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volume 31 number 1

2010

the

Drain

Game a continued loss of wetlands is wounding saskatchewan’s landscape

Forage for Ducks

forage conversion program is needed to sustain prairie waterfowl numbers

Passionate Pursuit

ducks’ leader on conservation mission

The Canadian Tradition

ducks hits television with unique partnership


Below: a newly-carved ditch snakes through a farmer’s field in north-central Saskatchewan, draining and emptying nearby small wetlands.

the

Drain

Game a Continued loss of wetlands is wounding Saskatchewan’s landscape by d u n c a n m o r r i s o n

Anyone who has dedicated time, money and effort to wetland conservation would find the scene in this area of north-central Saskatchewan deflating.

T

he rolling agricultural landscape of north-central Saskatchewan is becoming increasingly marked with signs of wetland drainage. The magnitude of this trend – as well as the issues surrounding it – can be illustrated by one particular drainage project. After portions of the province endured two successive seasons (2006-2007) of unusually high runoff and saturated fields, a group of local producers took matters into their own hands. In 2008, they collaboratively hired a contractor to drain the wetlands that they felt were impeding their ability to farm the land. According to some reports, heavy machinery worked for five straight months, clearing kilometres of new drain that connected with previously dug drains. It is estimated that this activity affected more than 700 wetland basins, comprising more than 1,000 acres of land in northcentral Saskatchewan. Not only has this

reduced the amount of wildlife habitat in the region, it also has restricted the flow of valuable ecological goods and services provided by wetlands. This is a situation of great concern for Ducks Unlimited Canada (DUC), and it is unfortunately not unique to Saskatchewan. The majority of wetland drainage occurs on agricultural lands, and most of Canada’s agricultural landscape is privately owned and managed. For farmers on Canada’s Prairies, drainage is an investment decision that has a long history. By draining wetlands and low areas, farmers can potentially expand their cultivated land base, thereby farming more land. If the market is right and commodity prices are high, drainage could also represent increased returns and the potential to shift to higher-valued annual crops. Farmers also may favour wetland drainage as a way of increasing efficiency in their operations. For example, wetlands and low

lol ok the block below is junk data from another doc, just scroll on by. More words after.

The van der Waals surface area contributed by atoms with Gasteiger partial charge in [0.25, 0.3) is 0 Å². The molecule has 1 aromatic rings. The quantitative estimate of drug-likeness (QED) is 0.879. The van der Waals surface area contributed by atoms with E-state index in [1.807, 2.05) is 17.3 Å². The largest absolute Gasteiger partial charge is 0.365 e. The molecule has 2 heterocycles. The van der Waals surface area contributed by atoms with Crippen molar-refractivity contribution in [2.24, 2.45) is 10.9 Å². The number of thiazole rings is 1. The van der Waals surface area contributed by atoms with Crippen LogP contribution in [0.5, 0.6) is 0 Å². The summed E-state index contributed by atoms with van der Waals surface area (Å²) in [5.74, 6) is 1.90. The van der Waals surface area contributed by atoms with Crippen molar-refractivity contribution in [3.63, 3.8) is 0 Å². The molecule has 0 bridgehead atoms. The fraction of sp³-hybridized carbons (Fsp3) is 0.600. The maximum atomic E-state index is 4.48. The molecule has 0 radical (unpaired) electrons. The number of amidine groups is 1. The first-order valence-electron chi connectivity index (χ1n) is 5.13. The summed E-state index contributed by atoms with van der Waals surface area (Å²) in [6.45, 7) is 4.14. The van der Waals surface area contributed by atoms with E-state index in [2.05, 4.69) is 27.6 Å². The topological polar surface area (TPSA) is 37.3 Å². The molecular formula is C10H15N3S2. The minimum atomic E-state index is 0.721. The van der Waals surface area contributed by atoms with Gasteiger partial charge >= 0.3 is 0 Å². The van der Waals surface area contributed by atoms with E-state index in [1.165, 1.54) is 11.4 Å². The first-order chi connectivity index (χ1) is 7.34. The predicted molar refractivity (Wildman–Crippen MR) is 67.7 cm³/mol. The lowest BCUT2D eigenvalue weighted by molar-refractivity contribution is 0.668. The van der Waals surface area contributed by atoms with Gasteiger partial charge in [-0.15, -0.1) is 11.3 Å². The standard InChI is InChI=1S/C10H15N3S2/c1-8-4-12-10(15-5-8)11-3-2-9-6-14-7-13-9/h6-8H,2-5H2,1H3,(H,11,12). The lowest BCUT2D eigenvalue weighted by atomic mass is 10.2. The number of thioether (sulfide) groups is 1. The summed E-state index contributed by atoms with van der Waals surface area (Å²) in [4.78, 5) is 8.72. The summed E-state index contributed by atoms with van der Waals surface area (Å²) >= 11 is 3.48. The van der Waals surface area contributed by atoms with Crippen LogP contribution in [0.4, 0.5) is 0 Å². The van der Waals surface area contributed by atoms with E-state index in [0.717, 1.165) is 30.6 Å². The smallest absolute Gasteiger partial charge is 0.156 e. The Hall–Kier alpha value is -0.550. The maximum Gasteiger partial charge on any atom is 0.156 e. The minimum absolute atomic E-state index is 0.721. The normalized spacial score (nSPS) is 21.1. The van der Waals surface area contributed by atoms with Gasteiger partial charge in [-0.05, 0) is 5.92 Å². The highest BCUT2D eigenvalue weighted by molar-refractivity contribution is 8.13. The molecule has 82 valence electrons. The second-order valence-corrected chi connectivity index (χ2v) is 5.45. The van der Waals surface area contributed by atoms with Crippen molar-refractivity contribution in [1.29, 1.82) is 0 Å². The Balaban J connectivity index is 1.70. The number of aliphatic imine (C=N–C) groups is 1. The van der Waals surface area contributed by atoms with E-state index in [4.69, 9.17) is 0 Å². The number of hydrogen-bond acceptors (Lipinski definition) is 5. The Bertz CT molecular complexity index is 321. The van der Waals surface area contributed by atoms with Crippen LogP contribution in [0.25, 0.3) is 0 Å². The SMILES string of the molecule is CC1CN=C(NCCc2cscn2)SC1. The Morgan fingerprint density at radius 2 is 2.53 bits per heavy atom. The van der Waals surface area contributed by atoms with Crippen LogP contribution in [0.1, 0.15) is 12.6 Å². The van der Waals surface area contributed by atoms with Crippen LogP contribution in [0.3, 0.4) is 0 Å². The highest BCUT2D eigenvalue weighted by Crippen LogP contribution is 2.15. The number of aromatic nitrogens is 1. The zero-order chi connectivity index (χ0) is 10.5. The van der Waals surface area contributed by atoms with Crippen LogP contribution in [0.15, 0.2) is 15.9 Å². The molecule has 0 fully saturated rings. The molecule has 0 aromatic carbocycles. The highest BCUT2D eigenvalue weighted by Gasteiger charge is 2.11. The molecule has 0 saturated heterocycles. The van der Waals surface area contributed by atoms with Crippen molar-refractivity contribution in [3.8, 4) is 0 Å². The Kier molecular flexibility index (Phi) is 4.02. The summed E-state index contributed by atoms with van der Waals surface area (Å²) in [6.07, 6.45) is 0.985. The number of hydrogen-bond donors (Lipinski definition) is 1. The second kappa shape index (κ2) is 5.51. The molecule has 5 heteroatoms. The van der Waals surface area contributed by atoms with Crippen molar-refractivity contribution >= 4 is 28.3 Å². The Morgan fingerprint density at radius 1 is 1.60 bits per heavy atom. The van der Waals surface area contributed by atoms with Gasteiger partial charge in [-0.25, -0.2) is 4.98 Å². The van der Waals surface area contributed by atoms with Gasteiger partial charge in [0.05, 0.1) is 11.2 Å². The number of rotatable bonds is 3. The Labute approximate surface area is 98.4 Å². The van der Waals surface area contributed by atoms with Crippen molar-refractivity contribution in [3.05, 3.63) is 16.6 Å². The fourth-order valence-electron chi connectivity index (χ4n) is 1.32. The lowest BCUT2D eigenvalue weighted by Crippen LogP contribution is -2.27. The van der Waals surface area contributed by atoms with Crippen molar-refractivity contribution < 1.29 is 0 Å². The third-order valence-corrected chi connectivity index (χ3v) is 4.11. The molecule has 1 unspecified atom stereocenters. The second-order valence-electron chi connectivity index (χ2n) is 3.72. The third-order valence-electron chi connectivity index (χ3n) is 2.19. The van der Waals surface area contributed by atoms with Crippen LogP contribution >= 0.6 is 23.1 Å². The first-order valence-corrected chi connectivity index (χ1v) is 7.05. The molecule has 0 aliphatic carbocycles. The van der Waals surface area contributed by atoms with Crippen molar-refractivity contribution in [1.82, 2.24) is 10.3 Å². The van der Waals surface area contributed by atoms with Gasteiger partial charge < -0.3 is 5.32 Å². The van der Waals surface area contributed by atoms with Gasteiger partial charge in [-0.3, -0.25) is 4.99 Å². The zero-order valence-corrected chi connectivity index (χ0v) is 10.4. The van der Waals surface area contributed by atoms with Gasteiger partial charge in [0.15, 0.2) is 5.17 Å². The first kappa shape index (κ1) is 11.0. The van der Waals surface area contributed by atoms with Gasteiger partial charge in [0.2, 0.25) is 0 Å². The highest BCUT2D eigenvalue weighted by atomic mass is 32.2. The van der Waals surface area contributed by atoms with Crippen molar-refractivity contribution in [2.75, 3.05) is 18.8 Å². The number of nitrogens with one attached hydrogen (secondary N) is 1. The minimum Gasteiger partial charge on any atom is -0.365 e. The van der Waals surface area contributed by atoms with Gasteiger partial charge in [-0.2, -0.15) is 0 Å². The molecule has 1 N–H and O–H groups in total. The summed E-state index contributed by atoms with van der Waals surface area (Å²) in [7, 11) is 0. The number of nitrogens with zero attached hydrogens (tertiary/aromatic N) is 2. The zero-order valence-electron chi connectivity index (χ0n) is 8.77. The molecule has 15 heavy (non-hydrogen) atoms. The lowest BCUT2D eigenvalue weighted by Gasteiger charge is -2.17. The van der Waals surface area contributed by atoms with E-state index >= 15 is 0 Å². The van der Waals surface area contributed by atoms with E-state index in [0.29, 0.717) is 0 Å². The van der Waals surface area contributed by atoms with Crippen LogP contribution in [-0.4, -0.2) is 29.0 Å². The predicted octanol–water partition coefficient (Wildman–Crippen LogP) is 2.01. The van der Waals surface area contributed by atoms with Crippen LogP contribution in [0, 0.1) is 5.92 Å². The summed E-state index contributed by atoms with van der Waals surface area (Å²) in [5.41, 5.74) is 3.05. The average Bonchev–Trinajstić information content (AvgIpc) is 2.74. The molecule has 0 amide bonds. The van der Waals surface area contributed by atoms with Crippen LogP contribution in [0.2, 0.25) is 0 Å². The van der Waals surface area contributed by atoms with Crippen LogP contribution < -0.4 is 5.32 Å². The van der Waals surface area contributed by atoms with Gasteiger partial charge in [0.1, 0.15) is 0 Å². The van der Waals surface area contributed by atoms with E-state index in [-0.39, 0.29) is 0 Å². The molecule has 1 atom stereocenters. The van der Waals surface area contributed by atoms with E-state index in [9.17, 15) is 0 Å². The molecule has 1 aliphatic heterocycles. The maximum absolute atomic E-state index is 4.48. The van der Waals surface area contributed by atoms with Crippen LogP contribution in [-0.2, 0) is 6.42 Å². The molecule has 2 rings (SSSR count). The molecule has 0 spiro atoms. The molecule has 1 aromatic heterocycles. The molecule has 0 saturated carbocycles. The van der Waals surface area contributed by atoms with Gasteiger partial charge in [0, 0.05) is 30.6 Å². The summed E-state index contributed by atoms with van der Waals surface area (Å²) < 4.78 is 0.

Conservator | 31-1 2010

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left: Darin Langhorst

below: Brian Wolitski

W

The bottom line is always the most important line for any business, and farming is no exception.

spots are often viewed as obstacles that increase the distance a farmer operator must travel in a field. By eliminating these inefficiencies, or “nuisance costs” b farmers could reduce the time spent in the field.They may also spend less on machinery operation and maintenance, as well as on crop inputs. Those involved in the drainage project in Saskatchewan could have justified their decision to drain based on any one of the factors outlined above. Given the rolling topography in their region, excess water may have been pooling in areas that the farmers wanted to cultivate. In other cases, the rationale for wetland drainage may have been to reduce flooding of local roadways or to maximize yields by facilitating crop management. Whatever their reasons, we must remember that farmers earn their living by producing our food from the land, and they need to make decisions that are in the best interests of this enterprise.

T

he bottom line is always the most important line for any business and farming is no exception. However, the long-term financial benefits of the Saskatchewan drainage project will not be known for some time and will depend on a number of factors. While some studies suggest that drainage makes economic sense in certain areas, others indicate that anticipated financial returns may not be realized. For example, some larger wetlands cannot be drained completely and will continue to retain water, so attempts to drain these wetlands will still have negative environmental impacts, without providing the benefits that were anticipated by the farmer. Regardless of the actual outcome, perceived advantages of draining play a substantial role in the decision to drain wetlands. Unfortunately, there is little to counter these ideas in the market.The market signal to farmers is that wetlands are of little or no value, so there is no incentive to keep them on the landscape.

b Source: The Economics of Wetland Drainage in Western Canada – Brett Cortus, University of Alberta, 2005.

Wetlands play many valuable roles Besides providing valuable habitat for waterfowl and other wildlife, wetlands are natural filters that improve water quality. They help neutralize a number of different contaminants. Wetlands remove nutrients such as phosphorus from

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Conservator | 31-1 2010